In another passage of his lecture

23 01 2010

bearing on the dialectic of the foreign and the domestic, Schleiermacher argues that the ideal translator is not one who has mastered the foreign language so fully that that he is completely at home in it. Such a translator, he suggests, can produce in the reader an impression of the text that resembles that a native speaker of the language would have—that is, one in which the text seems natural and familiar. But the best translator, Schleiermacher maintains, is one who is never fully at home in the foreign language, and seeks to evoke in the reader an experience like his own, that is, the experience of someone for whom the foreign language is simultaneously legible and alien. Schleiermacher’s ideal translator operates in the space between languages and cultures, between the domestic and the foreign—for only by contrast with the domestic can the foreignness of the foreign be maintained. Like the reader/writer in Roland Barthes’s The Pleasure of the Text, he commutes between the secure pleasures of the familiar and the seductive bliss of its destruction…

…Schleiermacher claimed that there are only two methods of translation: “Either the translator leaves the author in peace, as much as possible, and moves the reader towards him; or he leaves the reader in peace, as much as possible, and moves the author towards him.”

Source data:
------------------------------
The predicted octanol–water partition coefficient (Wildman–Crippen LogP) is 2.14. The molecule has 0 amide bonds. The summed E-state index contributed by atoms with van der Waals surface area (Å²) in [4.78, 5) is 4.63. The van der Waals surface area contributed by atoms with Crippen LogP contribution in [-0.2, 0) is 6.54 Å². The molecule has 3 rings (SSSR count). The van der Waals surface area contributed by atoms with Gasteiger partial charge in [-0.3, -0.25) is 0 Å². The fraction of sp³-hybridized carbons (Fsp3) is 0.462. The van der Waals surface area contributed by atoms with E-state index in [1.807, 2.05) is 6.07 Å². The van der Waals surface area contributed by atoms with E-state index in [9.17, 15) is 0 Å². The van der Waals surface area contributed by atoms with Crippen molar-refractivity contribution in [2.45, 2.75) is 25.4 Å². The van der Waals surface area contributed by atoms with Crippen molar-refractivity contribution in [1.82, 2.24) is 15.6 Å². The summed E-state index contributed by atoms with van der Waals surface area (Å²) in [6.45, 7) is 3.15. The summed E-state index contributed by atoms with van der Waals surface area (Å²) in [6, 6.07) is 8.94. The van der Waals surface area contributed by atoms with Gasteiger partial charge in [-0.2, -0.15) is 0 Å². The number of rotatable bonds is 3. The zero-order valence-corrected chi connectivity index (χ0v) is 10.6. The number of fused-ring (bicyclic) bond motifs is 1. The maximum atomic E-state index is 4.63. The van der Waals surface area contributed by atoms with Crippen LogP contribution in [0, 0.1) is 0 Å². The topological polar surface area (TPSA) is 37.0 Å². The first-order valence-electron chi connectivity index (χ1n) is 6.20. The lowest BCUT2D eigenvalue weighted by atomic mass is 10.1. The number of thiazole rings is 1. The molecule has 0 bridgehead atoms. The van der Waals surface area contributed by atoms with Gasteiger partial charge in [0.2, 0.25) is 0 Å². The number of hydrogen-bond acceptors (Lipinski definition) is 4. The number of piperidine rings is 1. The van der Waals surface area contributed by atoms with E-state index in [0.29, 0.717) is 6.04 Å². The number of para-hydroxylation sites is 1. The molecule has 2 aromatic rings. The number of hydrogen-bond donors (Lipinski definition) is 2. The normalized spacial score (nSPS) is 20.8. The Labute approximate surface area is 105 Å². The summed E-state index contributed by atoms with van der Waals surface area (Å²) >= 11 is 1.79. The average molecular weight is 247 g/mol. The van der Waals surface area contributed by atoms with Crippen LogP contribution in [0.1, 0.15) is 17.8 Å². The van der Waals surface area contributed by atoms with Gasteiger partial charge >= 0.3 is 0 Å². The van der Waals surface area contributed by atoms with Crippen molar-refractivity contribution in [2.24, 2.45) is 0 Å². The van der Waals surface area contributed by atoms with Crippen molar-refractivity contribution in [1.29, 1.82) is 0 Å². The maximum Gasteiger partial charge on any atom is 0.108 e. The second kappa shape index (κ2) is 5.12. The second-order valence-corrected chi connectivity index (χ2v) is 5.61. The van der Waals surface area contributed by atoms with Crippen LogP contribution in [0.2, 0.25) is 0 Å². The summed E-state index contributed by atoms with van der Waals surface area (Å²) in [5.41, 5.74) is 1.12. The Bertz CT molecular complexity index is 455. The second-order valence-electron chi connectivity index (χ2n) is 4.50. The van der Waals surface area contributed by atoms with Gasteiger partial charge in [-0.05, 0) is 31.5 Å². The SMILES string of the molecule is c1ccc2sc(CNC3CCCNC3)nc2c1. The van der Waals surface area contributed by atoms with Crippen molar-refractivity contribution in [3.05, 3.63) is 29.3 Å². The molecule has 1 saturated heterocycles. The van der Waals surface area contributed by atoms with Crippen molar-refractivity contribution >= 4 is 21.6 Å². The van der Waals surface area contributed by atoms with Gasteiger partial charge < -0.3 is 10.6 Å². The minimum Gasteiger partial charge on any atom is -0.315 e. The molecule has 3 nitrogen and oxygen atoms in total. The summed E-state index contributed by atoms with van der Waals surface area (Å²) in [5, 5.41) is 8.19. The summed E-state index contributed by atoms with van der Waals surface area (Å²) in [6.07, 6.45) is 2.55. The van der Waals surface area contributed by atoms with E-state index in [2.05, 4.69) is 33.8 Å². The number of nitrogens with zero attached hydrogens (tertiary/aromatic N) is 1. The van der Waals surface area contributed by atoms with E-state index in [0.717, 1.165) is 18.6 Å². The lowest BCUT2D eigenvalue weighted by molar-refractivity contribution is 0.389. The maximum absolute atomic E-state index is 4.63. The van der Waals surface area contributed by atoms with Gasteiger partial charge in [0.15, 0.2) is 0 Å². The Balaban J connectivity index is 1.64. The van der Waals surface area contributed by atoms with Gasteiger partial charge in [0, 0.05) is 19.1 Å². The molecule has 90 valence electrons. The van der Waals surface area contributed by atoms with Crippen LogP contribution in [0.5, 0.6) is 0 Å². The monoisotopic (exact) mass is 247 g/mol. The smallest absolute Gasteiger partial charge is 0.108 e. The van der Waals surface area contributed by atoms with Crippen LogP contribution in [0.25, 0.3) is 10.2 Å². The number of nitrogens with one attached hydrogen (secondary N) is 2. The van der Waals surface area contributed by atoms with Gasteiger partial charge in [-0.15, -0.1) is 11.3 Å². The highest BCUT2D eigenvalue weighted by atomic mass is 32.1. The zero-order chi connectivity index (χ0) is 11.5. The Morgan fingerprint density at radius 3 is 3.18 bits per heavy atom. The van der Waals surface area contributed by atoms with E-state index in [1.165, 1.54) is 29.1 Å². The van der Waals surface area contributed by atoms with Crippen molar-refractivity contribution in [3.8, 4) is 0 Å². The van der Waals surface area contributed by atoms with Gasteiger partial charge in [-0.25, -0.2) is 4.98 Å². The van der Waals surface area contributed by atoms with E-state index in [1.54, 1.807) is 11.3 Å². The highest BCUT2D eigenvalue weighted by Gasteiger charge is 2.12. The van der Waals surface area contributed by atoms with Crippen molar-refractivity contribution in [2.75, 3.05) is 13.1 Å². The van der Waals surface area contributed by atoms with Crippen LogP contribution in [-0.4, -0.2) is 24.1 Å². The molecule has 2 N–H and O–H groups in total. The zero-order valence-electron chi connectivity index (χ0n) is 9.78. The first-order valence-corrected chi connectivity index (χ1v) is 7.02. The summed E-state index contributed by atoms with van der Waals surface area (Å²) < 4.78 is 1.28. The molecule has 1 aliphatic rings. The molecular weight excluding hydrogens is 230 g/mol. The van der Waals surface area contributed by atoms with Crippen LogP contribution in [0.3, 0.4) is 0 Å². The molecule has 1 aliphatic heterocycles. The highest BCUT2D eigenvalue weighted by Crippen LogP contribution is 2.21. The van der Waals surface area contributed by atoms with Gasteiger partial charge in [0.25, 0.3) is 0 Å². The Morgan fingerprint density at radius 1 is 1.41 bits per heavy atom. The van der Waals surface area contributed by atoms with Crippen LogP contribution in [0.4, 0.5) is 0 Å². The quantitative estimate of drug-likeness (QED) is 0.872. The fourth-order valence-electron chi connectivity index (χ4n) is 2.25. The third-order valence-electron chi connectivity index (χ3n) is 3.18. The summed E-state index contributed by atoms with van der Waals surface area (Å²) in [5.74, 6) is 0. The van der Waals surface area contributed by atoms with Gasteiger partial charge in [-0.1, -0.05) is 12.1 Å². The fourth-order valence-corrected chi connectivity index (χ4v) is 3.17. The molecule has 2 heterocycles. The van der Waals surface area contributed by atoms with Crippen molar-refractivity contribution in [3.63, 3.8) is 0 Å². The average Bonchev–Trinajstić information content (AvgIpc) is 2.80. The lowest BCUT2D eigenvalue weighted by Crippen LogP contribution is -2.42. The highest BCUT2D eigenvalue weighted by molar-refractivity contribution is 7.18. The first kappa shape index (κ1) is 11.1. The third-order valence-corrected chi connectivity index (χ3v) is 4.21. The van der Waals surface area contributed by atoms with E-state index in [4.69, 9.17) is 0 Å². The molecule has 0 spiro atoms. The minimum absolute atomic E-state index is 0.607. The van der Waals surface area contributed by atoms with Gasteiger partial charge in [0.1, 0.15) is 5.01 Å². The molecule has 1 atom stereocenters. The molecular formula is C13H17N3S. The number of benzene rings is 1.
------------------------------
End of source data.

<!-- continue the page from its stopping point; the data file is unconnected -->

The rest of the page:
~ Steven Rendall, “Changing Translation” (review of Lawrence Venuti’s The Translator’s Invisibility in Comparative Literature)

I done gone and stuck my nose in other people’s blogs, then opened my big mouth, briefly entertaining a discussion on related themes with fantastical writer Ekaterina Sedia in the comments section to one of her recent posts.





Health is the last

23 01 2010

emergent post-Christian religion. Dr. Bernard Nathanson, the former abortionist who is now a leader of the pro-life movement, remarks that modern man seeks “somatic immortality” instead of God. This obsession with Nautilus machines and herbal tea was anticipated by Nietzsche, who predicted that the further man got from the supernatural, the more preoccupied he would be with health. The more Nietzsche himself turned against God, the more obsessed he became with the smallest details of his diet and physical tone. (“No meals between meals,” we read in Ecce Homo, “no coffee: coffee spreads darkness…”)
~ George Sim Johnston, “Break Glass In Case of Emergency”